He got check ups regularly through his work and had his most recent STI and HIV test results to share with me as did I. My last lover before him was almost two years prior to that time and I had had regular check ups. He was the kind of partner I wish all people had the opportunity to have: generous, patient, honest, and communicated well. He was the first man who asked for my consent verbally and actually said to me: “I think we should kiss each other now, is that okay with you?” And he would joke later in the relationship when we were ready to kiss in other positions or move onto other activities and say “If you keep kissing me I’m going to assume it is okay to do XYZ, is that alright?” and I would consent or we would stop and discuss, but more so I would consent. Because I wanted to.

As I look back on this relationship I realize that I never once asked him for consent. I wonder what this means about me today, where I ask the people I’m interested in kissing, hugging, holding hands with, if they are open to that form of affection. These are difficult conversations and questions to ask. I’ve had and heard my shares of “no” to such queries and it is a sting to the ego, but at least I know what my potential partners are comfortable with and/or where I stand with them and if I should move on.

Our withdrawal conversation was similar to our kissing conversation. We had already discussed sexual health histories, had engaged in some forms of penetrative activities with condom usage, and discussed the challenges and consequences. It was at that time that I chose to talk to him about spermicide. As a police officer I assumed he would know what spermicide is because he dealt with homicides all day long, but he didn’t. It became my opportunity to share with him what I knew. He is not the first partner I’ve had (who is now over 40 years old) who I have shared with what spermicide does. I’ve had at least 3 other partners where that conversation was a part of our birth control discussion.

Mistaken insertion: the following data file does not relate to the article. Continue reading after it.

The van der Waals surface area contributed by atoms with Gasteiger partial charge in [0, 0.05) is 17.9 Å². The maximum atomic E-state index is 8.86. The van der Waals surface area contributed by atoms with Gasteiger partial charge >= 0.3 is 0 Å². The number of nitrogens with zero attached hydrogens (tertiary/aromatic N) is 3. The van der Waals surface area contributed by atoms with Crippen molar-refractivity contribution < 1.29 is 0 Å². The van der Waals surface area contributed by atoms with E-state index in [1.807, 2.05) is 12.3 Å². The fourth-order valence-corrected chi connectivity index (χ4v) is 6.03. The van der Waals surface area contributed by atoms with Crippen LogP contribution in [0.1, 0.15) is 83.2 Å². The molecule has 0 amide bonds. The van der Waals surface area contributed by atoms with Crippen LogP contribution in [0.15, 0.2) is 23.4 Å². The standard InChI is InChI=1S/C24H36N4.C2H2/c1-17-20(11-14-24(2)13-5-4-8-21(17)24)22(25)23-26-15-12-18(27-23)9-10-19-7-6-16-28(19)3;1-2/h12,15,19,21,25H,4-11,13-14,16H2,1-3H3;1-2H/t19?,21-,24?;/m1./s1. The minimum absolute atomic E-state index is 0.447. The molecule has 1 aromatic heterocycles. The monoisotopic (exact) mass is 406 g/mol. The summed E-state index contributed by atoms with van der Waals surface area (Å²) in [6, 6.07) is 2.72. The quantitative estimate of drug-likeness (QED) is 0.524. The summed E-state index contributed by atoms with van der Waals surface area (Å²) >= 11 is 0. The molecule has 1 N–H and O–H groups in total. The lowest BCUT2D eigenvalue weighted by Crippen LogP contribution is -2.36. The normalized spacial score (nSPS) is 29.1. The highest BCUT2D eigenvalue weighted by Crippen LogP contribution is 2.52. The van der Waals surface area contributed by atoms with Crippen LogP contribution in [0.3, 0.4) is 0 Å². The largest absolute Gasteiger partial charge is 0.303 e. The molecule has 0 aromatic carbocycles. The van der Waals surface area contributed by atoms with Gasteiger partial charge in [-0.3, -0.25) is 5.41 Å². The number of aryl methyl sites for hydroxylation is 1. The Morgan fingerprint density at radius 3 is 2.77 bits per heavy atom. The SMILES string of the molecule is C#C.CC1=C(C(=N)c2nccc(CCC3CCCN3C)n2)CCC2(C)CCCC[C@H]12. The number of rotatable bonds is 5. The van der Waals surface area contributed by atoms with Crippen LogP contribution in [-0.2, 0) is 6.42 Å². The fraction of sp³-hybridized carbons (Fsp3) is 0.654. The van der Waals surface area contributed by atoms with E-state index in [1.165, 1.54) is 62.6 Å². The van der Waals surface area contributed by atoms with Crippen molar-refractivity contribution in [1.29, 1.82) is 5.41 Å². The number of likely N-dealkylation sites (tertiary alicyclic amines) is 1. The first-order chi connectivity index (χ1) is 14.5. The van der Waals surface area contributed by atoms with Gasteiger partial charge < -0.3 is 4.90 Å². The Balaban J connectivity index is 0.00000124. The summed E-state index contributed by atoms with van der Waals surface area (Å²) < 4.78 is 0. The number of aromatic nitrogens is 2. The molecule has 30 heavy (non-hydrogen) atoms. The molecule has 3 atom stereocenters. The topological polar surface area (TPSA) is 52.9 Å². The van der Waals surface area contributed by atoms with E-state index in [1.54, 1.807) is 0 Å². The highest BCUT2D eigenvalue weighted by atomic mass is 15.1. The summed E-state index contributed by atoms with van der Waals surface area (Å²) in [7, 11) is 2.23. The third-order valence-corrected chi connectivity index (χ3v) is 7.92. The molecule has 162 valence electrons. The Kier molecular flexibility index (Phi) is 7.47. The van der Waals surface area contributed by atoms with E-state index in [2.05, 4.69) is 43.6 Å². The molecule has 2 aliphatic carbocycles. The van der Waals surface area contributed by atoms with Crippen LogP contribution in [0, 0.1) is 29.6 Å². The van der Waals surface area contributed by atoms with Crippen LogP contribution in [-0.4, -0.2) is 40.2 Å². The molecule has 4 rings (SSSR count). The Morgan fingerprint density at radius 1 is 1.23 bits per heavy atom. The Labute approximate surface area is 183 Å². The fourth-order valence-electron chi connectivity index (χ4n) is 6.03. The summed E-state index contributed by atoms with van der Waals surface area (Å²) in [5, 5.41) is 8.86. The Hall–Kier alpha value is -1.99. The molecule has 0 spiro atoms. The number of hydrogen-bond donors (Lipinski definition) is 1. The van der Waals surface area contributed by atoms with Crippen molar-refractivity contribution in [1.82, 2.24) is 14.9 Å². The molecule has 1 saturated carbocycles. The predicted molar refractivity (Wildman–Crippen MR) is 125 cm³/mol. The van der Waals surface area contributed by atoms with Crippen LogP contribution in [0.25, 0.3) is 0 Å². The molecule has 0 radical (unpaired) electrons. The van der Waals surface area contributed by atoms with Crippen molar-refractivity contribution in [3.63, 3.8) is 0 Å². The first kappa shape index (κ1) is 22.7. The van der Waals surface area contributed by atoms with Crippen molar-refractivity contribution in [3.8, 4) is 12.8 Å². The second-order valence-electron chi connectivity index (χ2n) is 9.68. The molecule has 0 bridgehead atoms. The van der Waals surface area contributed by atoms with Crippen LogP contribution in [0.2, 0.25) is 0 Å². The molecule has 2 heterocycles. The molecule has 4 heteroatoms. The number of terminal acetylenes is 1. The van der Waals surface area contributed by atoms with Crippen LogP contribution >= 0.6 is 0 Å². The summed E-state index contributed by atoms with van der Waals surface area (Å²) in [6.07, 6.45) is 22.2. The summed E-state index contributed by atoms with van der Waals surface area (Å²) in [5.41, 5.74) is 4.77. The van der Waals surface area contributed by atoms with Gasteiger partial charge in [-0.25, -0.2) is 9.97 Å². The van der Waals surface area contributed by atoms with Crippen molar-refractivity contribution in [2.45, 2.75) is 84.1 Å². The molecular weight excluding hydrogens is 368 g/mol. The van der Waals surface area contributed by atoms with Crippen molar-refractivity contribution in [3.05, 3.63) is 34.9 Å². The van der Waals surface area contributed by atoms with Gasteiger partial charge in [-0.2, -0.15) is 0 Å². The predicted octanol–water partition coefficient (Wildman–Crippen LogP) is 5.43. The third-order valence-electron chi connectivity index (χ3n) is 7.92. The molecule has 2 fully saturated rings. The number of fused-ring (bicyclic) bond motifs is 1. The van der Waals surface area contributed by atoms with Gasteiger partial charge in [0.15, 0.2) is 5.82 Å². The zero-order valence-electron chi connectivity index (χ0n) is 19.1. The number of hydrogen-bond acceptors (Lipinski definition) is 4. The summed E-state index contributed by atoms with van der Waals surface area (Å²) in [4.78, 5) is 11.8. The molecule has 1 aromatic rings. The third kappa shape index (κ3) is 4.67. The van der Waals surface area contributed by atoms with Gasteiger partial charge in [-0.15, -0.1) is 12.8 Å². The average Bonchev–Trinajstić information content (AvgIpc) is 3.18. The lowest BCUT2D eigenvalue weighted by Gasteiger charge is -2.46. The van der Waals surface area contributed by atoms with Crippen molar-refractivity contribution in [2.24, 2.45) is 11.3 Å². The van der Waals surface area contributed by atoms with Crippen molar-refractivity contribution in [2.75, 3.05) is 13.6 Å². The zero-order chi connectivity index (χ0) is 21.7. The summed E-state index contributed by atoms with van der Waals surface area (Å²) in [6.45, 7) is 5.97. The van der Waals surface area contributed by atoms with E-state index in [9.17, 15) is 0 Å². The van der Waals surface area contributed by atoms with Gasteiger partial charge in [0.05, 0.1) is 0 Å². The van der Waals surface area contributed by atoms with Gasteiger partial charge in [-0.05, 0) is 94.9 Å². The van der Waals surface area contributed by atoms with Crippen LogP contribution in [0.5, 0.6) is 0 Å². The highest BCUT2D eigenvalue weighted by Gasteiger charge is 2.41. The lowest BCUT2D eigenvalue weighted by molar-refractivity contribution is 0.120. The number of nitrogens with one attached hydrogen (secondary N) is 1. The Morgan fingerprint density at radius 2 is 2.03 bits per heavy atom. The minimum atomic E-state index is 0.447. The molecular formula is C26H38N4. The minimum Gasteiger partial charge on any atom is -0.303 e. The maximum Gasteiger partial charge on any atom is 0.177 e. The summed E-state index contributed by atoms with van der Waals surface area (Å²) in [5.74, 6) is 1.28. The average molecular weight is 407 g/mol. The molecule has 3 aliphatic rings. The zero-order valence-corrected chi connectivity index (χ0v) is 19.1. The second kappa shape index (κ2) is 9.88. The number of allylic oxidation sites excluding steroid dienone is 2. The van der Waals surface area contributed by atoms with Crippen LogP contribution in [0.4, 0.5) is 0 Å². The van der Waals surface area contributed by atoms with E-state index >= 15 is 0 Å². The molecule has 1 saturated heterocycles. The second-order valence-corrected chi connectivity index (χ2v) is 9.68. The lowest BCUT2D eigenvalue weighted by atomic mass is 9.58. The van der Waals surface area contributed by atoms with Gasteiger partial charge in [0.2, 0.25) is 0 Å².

We sometimes used the spermicide and we enjoyed one another and we checked in and it, to this day, was one of the most enjoyable relationships I’ve had because we communicated with one another and received consent. When he got an offer for his dream job which would take him throughout the Caribbean, enforcing what I consider questionable international drug laws, I knew that was not the type of relationship I wanted and we ended our relationship. However, we have remained in touch and the last time we spoke he was very impressed and even said he was proud of me for making a name for myself in the sexuality field. That felt really good to hear.

Now I really hate it when researchers, sexologists, educators, and they often judge young people, people of Color, working class people and so many others who chose withdrawal or even spermicides alone as their birth control option. For many of us it is one of the safest and only ways possible for us to engage in sexual activity (which may not always be consensual and if you think it is please take a moment to consider the billions of ways consent is not always present for many people) and decrease pregnancy without having a hormonal or latex connection (many people have allergies to latex, as we get older our vaginal canals change as does our vaginal secretions, and a ton of other things many readers can imagine).

Yes, there is discomfort and resistance in discussing withdrawal methods with patients/youth/clients/partners. Why don’t we look at what that resistence is, where it comes from and why that discomfort is there? How have we learned from our feelings of discomfort in the past? Many of us know that if we are sitting in a class or reading a book or experiencing something that makes us uncomfortable it is a good idea to try and pinpoint what it is about that situation that leads to that discomfort. Until we can honestly figure this out for ourselves, our abilities to provide care and support to communities may not be as helpful as we hope.

I’ll be writing more about birth control for the Latina Week Of Action for Reproductive Justice also at VivirLatino and on my Media Justice column at Amplify.